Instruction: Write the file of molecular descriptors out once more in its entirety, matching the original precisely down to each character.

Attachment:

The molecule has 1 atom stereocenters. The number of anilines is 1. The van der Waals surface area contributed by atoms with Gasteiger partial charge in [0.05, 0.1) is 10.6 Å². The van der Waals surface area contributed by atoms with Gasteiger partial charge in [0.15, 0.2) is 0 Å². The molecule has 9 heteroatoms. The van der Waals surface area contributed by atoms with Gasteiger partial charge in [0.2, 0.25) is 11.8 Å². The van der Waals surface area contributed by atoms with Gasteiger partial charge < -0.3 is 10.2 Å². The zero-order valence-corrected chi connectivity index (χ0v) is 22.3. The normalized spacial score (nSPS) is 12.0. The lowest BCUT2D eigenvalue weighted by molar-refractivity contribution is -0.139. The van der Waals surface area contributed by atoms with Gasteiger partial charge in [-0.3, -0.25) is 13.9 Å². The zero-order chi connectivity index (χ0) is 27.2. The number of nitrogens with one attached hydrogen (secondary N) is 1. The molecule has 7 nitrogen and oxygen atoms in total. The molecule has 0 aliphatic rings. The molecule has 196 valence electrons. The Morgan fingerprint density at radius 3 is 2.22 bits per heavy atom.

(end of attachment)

The molecule has 1 atom stereocenters. The number of anilines is 1. The van der Waals surface area contributed by atoms with Gasteiger partial charge in [0.05, 0.1) is 10.6 Å². The van der Waals surface area contributed by atoms with Gasteiger partial charge in [0.15, 0.2) is 0 Å². The molecule has 9 heteroatoms. The van der Waals surface area contributed by atoms with Gasteiger partial charge in [0.2, 0.25) is 11.8 Å². The van der Waals surface area contributed by atoms with Gasteiger partial charge < -0.3 is 10.2 Å². The zero-order valence-corrected chi connectivity index (χ0v) is 22.3. The normalized spacial score (nSPS) is 12.0. The lowest BCUT2D eigenvalue weighted by molar-refractivity contribution is -0.139. The van der Waals surface area contributed by atoms with Gasteiger partial charge in [-0.3, -0.25) is 13.9 Å². The zero-order chi connectivity index (χ0) is 27.2. The number of nitrogens with one attached hydrogen (secondary N) is 1. The molecule has 7 nitrogen and oxygen atoms in total. The molecule has 0 aliphatic rings. The molecule has 196 valence electrons. The Morgan fingerprint density at radius 3 is 2.22 bits per heavy atom.